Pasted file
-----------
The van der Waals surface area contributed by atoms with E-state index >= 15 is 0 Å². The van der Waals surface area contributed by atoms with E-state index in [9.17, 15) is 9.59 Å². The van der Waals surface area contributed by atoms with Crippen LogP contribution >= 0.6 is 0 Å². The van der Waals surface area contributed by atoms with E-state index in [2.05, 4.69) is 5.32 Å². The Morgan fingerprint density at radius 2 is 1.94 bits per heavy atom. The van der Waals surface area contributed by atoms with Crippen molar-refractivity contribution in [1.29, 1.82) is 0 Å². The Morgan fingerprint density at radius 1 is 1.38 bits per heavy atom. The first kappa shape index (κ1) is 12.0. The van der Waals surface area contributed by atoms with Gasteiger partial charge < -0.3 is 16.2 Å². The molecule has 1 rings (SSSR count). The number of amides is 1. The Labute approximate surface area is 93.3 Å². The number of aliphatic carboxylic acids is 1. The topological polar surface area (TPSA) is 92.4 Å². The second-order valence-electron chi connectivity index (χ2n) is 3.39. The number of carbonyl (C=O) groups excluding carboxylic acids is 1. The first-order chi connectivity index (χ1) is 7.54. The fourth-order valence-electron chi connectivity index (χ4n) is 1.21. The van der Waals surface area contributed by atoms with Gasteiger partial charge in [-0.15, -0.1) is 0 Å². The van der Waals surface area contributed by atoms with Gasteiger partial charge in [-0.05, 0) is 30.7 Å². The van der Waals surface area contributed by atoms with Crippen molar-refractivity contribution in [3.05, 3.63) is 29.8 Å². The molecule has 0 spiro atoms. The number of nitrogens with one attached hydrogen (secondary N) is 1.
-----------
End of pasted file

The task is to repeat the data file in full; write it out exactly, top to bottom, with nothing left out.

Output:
The van der Waals surface area contributed by atoms with E-state index >= 15 is 0 Å². The van der Waals surface area contributed by atoms with E-state index in [9.17, 15) is 9.59 Å². The van der Waals surface area contributed by atoms with Crippen LogP contribution >= 0.6 is 0 Å². The van der Waals surface area contributed by atoms with E-state index in [2.05, 4.69) is 5.32 Å². The Morgan fingerprint density at radius 2 is 1.94 bits per heavy atom. The van der Waals surface area contributed by atoms with Crippen molar-refractivity contribution in [1.29, 1.82) is 0 Å². The Morgan fingerprint density at radius 1 is 1.38 bits per heavy atom. The first kappa shape index (κ1) is 12.0. The van der Waals surface area contributed by atoms with Gasteiger partial charge < -0.3 is 16.2 Å². The molecule has 1 rings (SSSR count). The number of amides is 1. The Labute approximate surface area is 93.3 Å². The number of aliphatic carboxylic acids is 1. The topological polar surface area (TPSA) is 92.4 Å². The second-order valence-electron chi connectivity index (χ2n) is 3.39. The number of carbonyl (C=O) groups excluding carboxylic acids is 1. The first-order chi connectivity index (χ1) is 7.54. The fourth-order valence-electron chi connectivity index (χ4n) is 1.21. The van der Waals surface area contributed by atoms with Gasteiger partial charge in [-0.15, -0.1) is 0 Å². The van der Waals surface area contributed by atoms with Gasteiger partial charge in [-0.05, 0) is 30.7 Å². The van der Waals surface area contributed by atoms with Crippen molar-refractivity contribution in [3.05, 3.63) is 29.8 Å². The molecule has 0 spiro atoms. The number of nitrogens with one attached hydrogen (secondary N) is 1.